Courtesy of IslanderHero

9. Turn the squares and bake them for another 30 minutes

10. Let it cool, and you have hardtack!

So, now we get to how actually to store these hardtack crackers. I personally use a ziplock bag; any small bag that can seal air inside tight will be just fine. 

I recommend you save some in your bugout, or hiking bag, and car.

So, now, how do you actually eat the cracker? You probably realized that it is stiff and dry, which is precisely what makes it last so long. 

I personally dip mine in my morning coffee, but there are other ways to eat this. 

You can fry it in animal fat, crumble it into a stew or soup, or cover it in gravy, or if you’re like my kids, you’ll cover it in applesauce or syrup. All those options are just fine.

Don’t remember to keep them in a dark, dry environment, without any oxygen. A great option is to put it in an airtight container, but ziplock or Tupperware will do in a pinch.

History of Hardtack

Now that we have covered how to make hardtack let’s dive into the deep history of hardtack.

Hardtack goes back thousands of years when processed cereals were introduced and became a more reliable food source.

Sailors from Egypt ate an older version of hardtack and called it Dhourra cake, and the Romans also had an older version of hardtack, and they called it Bucellatum.

Throughout history, people like King Richard I of England ate an older version of hardtack (mixed grain, bean flour, rye.)

Eating hardtack was considered good for one’s health because food like hardtack helps with digestion.

Soon enough, people started to notice that hardtack would soften under humidity and unwanted weather, so they made it as hard as possible to ensure that it won’t soften as much in those conditions.

Hartack soon became one of the main foods for long voyages and was kept by all sorts of travelers.

Hardtack was eventually made so hard that the only way to consume them was to dunk them into the brine, coffee, or soups.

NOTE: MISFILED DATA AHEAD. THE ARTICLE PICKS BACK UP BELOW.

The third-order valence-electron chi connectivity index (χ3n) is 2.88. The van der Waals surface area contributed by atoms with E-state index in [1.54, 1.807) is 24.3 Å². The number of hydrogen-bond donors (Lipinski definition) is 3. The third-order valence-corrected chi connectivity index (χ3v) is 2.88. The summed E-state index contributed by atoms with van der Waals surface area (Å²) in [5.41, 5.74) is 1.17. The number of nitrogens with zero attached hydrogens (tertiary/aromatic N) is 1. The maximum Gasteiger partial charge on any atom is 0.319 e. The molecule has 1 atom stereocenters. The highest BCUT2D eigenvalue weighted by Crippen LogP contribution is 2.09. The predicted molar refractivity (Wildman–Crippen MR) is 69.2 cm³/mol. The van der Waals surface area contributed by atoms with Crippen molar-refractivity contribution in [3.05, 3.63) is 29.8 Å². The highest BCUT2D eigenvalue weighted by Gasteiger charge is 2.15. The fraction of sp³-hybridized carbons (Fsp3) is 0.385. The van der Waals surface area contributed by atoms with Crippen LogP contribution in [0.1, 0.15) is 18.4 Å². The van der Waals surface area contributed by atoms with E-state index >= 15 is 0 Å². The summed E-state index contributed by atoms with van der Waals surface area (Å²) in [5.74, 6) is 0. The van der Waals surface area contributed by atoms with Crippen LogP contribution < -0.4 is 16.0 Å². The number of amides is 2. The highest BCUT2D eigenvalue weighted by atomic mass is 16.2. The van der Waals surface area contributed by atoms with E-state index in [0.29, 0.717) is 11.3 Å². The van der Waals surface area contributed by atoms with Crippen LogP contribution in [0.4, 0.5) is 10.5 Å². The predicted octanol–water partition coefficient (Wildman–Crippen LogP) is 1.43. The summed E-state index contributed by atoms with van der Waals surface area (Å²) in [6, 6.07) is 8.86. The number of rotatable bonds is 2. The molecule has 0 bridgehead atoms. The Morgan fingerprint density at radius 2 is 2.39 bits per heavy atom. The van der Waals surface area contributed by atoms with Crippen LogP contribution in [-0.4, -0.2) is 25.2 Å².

In the 1700s, New England used Hardtack as a thickener for their seafood chowders because they ground and pounded the hardtack into a fine powder.

In the 1800s, hardtack started gaining popularity in the US and became the main food source of gold prospectors.

Soon enough, this was a major food source in the American Civil War. Soldiers joked about their food’s poor quality and even made songs such as Hard Tack Come Again No More.

As insect infestation became more common in the war, soldiers broke their hardtack up into small pieces and dropped it into their coffee. Usually, after they dropped the pieces into their coffee, the insects would float right up and could be picked off.

Hardtack also became a dessert for the soldiers because they had a recipe that added brown sugar, hot water, and whiskey.

Closing in on the late 1800s, the British Royal Navy also included hardtack into their rations.

Now, hardtack is used by preppers, travelers(sailors, backpackers), and many more as one of the best survival rations.

Final Thoughts

I hope you learned how to make hardtack! I hope you enjoy this traditional hardtack recipe and the extra tips and information I provided!

Check out how to make pemmican, an extremely nutritious prepper food that can last over 50 years. Here is also a complete survival food list, with all the best prepper foods.

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Now, I’d like to hear your thoughts:

Did anything in the recipe surprise you?

Do you have another Hardtack recipe you’d like to share?

Or maybe something else you eat your hardtack with!

Either way, let me know it the comments below right now.